We’re going to quickly address a few questions we recently received.
Is your definition of net profit pre-tax or after tax?
When we talk about net profit, we always talk pre-tax; it’s the profit you make before you pay state or federal income taxes. If you’re incorporated, your business pays taxes from net profit. If you’re a sole proprietor or an S-Corp, your family pays the income tax on the net profit from your business.
As a side note, while we’re talking about taxes, if you’re required to collect tax from your client on the price of their job, make sure when you quote the job that you clearly state it’s “this price, plus tax.” You can word it a number of ways, but be sure they understand that the sales tax (or whatever you’re required to collect) is not included in the sales price. Also make it clear on your contract. You don’t want to hear “we didn’t understand” when it comes to collecting payment.
I’d also collect that tax on every payment made. Don’t wait until the end of the job to collect taxes from your client that you need to send to the state. If they decide not to make their final payment, you’ll be paying those taxes yourself. Collect taxes as you go along.
How do you calculate markup if you’re new in business, or don’t have any historical numbers?
We cover this in the book Markup & Profit Revisited. Calculate your personal financial needs, ie, the money you need to earn to pay all your personal bills, then divide that figure by an appropriate percentage based on how long you’ve been in business.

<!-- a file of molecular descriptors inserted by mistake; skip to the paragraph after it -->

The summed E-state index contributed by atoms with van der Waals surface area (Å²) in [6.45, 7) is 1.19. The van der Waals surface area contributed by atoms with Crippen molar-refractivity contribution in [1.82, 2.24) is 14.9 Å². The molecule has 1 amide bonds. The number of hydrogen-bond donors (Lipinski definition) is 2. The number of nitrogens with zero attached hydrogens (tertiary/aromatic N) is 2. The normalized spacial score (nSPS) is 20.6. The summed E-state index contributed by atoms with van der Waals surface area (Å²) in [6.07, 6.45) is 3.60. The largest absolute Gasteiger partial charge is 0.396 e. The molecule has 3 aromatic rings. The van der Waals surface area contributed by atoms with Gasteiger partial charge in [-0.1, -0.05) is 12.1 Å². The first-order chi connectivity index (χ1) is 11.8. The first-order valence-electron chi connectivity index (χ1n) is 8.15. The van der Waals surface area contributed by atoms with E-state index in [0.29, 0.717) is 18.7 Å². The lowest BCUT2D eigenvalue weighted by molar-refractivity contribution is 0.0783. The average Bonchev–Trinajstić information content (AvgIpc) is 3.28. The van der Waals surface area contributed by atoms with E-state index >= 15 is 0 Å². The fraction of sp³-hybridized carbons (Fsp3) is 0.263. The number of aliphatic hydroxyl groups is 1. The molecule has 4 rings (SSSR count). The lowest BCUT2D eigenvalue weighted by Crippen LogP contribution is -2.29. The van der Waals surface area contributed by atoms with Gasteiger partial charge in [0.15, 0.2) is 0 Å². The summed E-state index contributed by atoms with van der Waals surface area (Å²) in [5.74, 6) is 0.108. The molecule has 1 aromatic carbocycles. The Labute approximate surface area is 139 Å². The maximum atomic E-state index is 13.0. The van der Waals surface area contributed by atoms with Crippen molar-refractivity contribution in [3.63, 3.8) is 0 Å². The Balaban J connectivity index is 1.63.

Example: If you’ve been in business fewer than five years, divide your income needs by eight percent. That will tell you how much business your company must sell, build and collect so it can afford to pay that salary. Don’t forget to include a percent for saving and giving, and a percent for income tax. Let’s say you need to take home $60,000 a year before taxes. Divide $60,000 by .08; your company needs to produce $750,000 to pay that salary.
As time goes on, you can bump the percent that you can pay yourself as salary but I’d limit it to ten percent. You don’t want to create cash flow problems for your business by paying yourself more in salary than the company can afford.
Will Markup & Profit work for a one man home improvement business as well? I’ve been crunching the numbers and I have to produce A LOT for being a one man show to hit what I came up with. Just curious if this formula works for smaller construction entities?
Yes, the formula works for every business because math is math. You have to charge a price that will pay all the job costs, all your overhead expenses, and make a reasonable profit.
But remember, if you’re a smaller company or a one-man show, you won’t spend all your time running your business. You’ll likely be working on the jobs part of the time. The wages you pay yourself to work on the job needs to be included in every estimate. You’ll probably also handle all sales, and you should be paid a sales commission. Assuming you need $60,000, subtract the wages you expect to earn while working on jobs and your sales commission from $60,000. What’s left is what you need to earn as the owner; divide that amount by eight percent. That’s more realistic.